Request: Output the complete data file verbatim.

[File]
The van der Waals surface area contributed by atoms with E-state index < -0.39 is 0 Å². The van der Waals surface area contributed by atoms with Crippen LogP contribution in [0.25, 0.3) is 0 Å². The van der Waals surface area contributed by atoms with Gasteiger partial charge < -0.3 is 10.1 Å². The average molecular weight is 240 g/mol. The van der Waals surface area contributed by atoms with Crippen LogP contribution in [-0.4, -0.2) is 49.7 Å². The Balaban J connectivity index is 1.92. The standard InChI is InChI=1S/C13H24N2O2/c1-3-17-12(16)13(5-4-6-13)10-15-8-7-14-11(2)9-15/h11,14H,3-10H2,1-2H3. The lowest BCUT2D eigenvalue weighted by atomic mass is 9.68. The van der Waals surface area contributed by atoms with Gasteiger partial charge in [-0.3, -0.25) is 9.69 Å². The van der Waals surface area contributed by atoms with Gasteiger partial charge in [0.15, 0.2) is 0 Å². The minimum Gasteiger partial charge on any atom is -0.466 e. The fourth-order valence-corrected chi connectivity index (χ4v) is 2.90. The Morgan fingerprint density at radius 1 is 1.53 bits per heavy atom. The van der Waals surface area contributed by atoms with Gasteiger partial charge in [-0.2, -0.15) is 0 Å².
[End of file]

The van der Waals surface area contributed by atoms with E-state index < -0.39 is 0 Å². The van der Waals surface area contributed by atoms with Crippen LogP contribution in [0.25, 0.3) is 0 Å². The van der Waals surface area contributed by atoms with Gasteiger partial charge < -0.3 is 10.1 Å². The average molecular weight is 240 g/mol. The van der Waals surface area contributed by atoms with Crippen LogP contribution in [-0.4, -0.2) is 49.7 Å². The Balaban J connectivity index is 1.92. The standard InChI is InChI=1S/C13H24N2O2/c1-3-17-12(16)13(5-4-6-13)10-15-8-7-14-11(2)9-15/h11,14H,3-10H2,1-2H3. The lowest BCUT2D eigenvalue weighted by atomic mass is 9.68. The van der Waals surface area contributed by atoms with Gasteiger partial charge in [-0.3, -0.25) is 9.69 Å². The van der Waals surface area contributed by atoms with Gasteiger partial charge in [0.15, 0.2) is 0 Å². The minimum Gasteiger partial charge on any atom is -0.466 e. The fourth-order valence-corrected chi connectivity index (χ4v) is 2.90. The Morgan fingerprint density at radius 1 is 1.53 bits per heavy atom. The van der Waals surface area contributed by atoms with Gasteiger partial charge in [-0.2, -0.15) is 0 Å².